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1A Christian who strictly observes Sunday as the sabbath.
- ‘This brought forth the wrath of the strict Sunday observers, and pitched battles, using potatoes, turnips and bottles, were fought between deckhands and smartly - but soberly - dressed sabbatarians.’
- ‘But the Waldensians, encouraged by the Scots, held to the forms shaped by their own traditions and the Swiss Reformation, though they were almost equally resistant to Scots pressures to turn them into sabbatarians.’
- ‘When he published his Entschuldigung at Nikolsburg in 1527 he was not yet a Sabbatarian (as point 7 of the booklet shows) and there is no clue to indicate why he became one.’
- ‘Seventh Day Baptists are sabbatarians, that is, they believe that Saturday and not Sunday is the proper day for Christian worship.’
- 1.1A Jew who strictly observes the sabbath.‘They were being presented to the minds of Jewish sabbatarians of the first century who were keenly sensitive to the Old Testament's teachings.’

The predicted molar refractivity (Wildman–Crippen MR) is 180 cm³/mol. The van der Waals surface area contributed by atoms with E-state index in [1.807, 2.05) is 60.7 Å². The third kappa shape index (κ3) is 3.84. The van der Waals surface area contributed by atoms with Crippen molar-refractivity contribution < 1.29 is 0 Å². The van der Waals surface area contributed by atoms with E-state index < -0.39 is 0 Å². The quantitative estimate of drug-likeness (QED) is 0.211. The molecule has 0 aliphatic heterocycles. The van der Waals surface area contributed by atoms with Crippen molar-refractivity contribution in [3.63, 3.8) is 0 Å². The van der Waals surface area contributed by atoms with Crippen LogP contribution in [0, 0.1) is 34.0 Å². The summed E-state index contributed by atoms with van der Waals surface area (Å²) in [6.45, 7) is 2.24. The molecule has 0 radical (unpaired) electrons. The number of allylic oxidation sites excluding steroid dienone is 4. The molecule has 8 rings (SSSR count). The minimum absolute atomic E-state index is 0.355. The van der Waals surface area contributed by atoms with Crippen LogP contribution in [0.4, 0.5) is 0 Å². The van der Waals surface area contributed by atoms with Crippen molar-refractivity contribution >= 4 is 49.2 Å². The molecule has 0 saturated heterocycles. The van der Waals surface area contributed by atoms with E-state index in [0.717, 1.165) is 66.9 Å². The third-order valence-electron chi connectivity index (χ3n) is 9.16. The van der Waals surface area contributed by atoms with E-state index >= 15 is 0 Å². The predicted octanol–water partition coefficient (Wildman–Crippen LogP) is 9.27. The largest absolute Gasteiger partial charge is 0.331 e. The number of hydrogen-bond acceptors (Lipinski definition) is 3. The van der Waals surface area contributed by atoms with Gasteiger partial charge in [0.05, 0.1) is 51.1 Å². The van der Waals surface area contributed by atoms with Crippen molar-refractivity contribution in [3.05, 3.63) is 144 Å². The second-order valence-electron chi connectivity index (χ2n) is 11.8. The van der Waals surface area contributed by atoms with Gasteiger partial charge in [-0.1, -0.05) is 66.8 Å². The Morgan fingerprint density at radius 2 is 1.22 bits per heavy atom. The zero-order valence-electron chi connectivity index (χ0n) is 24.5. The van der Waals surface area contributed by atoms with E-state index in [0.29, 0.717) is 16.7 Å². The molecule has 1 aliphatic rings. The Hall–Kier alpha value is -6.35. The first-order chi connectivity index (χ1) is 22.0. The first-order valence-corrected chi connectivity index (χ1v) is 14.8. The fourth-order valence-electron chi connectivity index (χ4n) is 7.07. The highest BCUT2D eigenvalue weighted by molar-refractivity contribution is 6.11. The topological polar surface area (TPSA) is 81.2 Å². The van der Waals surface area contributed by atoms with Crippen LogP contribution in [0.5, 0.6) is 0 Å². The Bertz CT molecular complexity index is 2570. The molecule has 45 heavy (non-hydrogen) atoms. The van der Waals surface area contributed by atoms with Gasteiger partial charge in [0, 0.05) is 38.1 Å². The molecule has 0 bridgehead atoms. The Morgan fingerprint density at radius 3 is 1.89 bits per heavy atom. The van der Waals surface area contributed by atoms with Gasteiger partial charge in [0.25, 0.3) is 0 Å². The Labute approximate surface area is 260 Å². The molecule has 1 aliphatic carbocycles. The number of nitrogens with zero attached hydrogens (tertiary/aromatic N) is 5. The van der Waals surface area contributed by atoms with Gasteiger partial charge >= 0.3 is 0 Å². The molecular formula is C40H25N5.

- 1.2A Christian belonging to a denomination or sect that observes Saturday as the sabbath.‘Traskite Sabbatarians generally held the the following tenets: 1) a literal Fourth Commandment; 2) Christ did not change the Sabbath; 3) God had created the Seventh day to rest.’‘Up to this point, Puritan Sabbatarians argued a dual nature of the Fourth Commandment.’
Relating to or upholding the observance of the sabbath.‘they were severely puritanical and sabbatarian in outlook’
- ‘Anti-Mason inspired social policies favored by Whigs, such as liquor and sabbatarian legislation, funding of educational and reformatory institutions, and to some extent the antislavery impulse of the party's northern wing.’
- ‘The number of ships and passengers involved was large and this gave rise to two other aspects: speed and sabbatarian disapproval.’
- ‘When Count Zinzendorf, the founder of the Moravian church in Germany, visited America in 1741, he was astonished to find the hold the Sabbatarian doctrine had upon the entire German population of Pennsylvania.’
- ‘The Sabbatarian principle touched not only British religion but many social and economic practices as well.’
Early 17th century from late Latin sabbatarius (from Latin sabbatum ‘sabbath’) + -an.
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